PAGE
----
Header photo by Jay Wallace.
In this blog post we discuss our January 2021 report and provide more information on how to interpret the results. We are excited to announce the additional reporting of fentanyl, etizolam, heroin, and carfentanil concentrations through our collaboration with Dr. Chris Gill and his team at Vancouver Island University. The PDF report can be found at the end.
- Novel finding of the synthetic opioid isotonitazene in an expected oxycodone sample
- Carfentanil found in 8 samples, half of which were expected opioid-down samples
- 43% of samples containing fentanyl found to have concentrations greater than 10%
- Fentanyl median concentration of 8.2% found, with a max concentration of 70% found in an expected opioid-down sample
- Benzodiazepine drugs and/or etizolam found in 50% expected opioid-down samples
- Etizolam found in 37% of expected opioid-down samples
- Etizolam median concentration of 1.2% found, with a max concentration of 15% found in an expected Xanax sample
Insight for the January 2021 Monthly Report
2021 has started off with a bang for our service. We saw a 180% increase in service uptake in comparison to the previous two years.
Expected Other Opioid
This January we found isotonitazene in a tablet expected to be oxycodone. This designer drug is a synthetic version of the opioid etonitazene and is a strong opioid. Though it doesn’t react with fentanyl test strips, it still responds to Naloxone. Isotonitazene was reported being found in the illicit drug supply in Montreal in November 2020.
Are all drugs cut?
No! For many drug types, we often find over half of the drugs to be uncut. When we say uncut, we mean that through our various technologies we find nothing additional to the expected drug.
Methamphetamine - 6/8 samples (75%) only found to contain methamphetamine. The other two contained dimethyl sulfone (inert cut).
Cocaine - 19/26 samples (73%) only found to contain cocaine. When cut, samples contained various agents, including glutamine (an amino acid), sugars, talc (clay powder), phenacetin (acetaminophen-like substance), procaine and benzocaine (topical anesthetics).
Ketamine - 3/4 samples (75%) found to contain only ketamine. The other sample contained trace level MDMA.
2 expected Xanax (alprazolam): instead of alprazolam, we found etizolam in one sample and flualprazolam in the other.
1 unspecified benzo: we found fentanyl and etizolam. Rather than tablet form, this sample was a coloured powder similar in appearance to opioid-down samples.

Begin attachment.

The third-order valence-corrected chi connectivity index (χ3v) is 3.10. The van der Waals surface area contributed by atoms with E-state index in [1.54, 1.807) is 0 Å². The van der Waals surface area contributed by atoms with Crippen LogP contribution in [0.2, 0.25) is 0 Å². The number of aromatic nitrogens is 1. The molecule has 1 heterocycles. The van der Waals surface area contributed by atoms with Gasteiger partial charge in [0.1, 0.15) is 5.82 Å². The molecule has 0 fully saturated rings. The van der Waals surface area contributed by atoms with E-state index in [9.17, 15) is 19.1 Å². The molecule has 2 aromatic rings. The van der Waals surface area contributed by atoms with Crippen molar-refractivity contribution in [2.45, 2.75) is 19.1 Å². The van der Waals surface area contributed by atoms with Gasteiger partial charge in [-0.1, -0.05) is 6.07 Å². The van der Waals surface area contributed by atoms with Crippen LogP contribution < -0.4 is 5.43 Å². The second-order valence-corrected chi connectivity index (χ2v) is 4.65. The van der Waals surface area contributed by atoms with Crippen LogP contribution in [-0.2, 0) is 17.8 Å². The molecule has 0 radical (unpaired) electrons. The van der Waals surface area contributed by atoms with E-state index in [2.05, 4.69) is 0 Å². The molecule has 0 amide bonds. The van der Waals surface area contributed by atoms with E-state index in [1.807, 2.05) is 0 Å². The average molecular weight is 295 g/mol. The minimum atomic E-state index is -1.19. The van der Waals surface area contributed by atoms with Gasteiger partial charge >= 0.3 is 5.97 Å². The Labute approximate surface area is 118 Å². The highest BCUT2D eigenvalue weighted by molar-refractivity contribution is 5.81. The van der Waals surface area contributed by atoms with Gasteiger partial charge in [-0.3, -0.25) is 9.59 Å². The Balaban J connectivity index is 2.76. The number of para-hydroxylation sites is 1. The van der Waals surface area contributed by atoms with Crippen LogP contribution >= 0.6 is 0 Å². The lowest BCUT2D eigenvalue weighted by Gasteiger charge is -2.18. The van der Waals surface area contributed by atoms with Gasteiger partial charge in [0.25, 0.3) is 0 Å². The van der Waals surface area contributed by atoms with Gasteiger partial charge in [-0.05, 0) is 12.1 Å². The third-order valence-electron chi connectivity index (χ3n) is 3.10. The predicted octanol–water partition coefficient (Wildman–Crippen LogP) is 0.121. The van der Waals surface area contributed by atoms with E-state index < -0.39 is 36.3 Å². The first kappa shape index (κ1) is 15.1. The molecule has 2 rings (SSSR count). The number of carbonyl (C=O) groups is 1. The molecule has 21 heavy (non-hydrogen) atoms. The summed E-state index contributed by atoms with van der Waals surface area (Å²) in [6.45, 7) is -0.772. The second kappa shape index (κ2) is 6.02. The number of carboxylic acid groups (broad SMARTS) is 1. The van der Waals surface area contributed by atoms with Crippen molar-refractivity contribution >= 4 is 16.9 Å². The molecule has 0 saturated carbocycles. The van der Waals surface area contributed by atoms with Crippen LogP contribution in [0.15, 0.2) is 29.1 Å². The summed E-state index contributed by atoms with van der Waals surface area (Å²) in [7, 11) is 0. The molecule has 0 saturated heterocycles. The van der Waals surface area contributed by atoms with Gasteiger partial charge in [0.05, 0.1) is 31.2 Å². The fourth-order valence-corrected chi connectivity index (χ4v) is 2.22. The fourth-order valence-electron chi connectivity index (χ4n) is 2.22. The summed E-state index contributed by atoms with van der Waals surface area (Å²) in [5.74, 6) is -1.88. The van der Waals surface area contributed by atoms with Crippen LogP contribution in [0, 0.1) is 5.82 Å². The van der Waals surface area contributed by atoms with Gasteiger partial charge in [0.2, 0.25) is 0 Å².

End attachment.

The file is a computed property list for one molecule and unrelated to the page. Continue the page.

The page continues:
Expected Opioid Down
In this section we will present statistics specific to the opioid-down supply, therefore they may differ from the highlighted findings above that are inclusive to all expected drug categories.
Fentanyl and analogues
- 95% expected opioid samples contain fentanyl (36/38)
- 44% samples contained over 10% fentanyl (16/36)
- 11% samples contained carfentanil (4/38)
- Acetyl fentanyl found in one sample
Benzos and Etizolam
- 50% contained a benzo and/or etizolam (19/38)
- 37% samples contained etizolam (14/38)
- 18% samples contained benzodiazepine (7/38)
55% of opioid-down samples contained an active in addition to fentanyl and/or heroin. These actives come in various combinations. A comprehensive list for January combinations can be seen in Table 2.
The sample containing heroin, carfentanil and etizolam as its actives was found to have a positive fentanyl strip test and a negative benzo strip test during our drug checking service. As no fentanyl was found, we can assume the positive fentanyl strip is due to carfentanil, which reaffirms the strips are able to detect carfentanil. The negative benzo strip shows an ongoing challenge with the benzo strips: that our project is unable to detect etizolam using these strips. Etizolam was later confirmed by paper spray - mass spectrometry in this case.
Quantification for expected opioid-down
These values are different from those contained in the report as these are restricted to expected opioid-down samples.
In January, we quantified fentanyl for all 36 of the expected opioid-down samples that contained fentanyl. We found the median concentration to be 8.7% fentanyl, which is very similar to the median concentration of 8.8% fentanyl found in December. Figure 1 demonstrates the spread of fentanyl concentrations in January by week (left) and for the month overall (right).
The average strength of fentanyl in opioid-down we see during service in general is around 10%. The median concentration of 8.7% fentanyl for January is at this average strength. Our findings illustrate the variable concentrations of fentanyl in the opioid-down supply, as any one sample may be low strength (less than 1% fentanyl) or very strong (over 70% fentanyl). Overall, 44 percent of samples were found to be above average strength (greater than 10% fentanyl). Interestingly, this is the same proportion as found in our December data.
In comparing our drug data to the BC Coroner report’s post-mortem toxicology data there are striking similarities. Read more about these similarities here.
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Check back next month for the February report!
As always, send us feedback at firstname.lastname@example.org for how we can continue to offer our drug checking results in a useful way.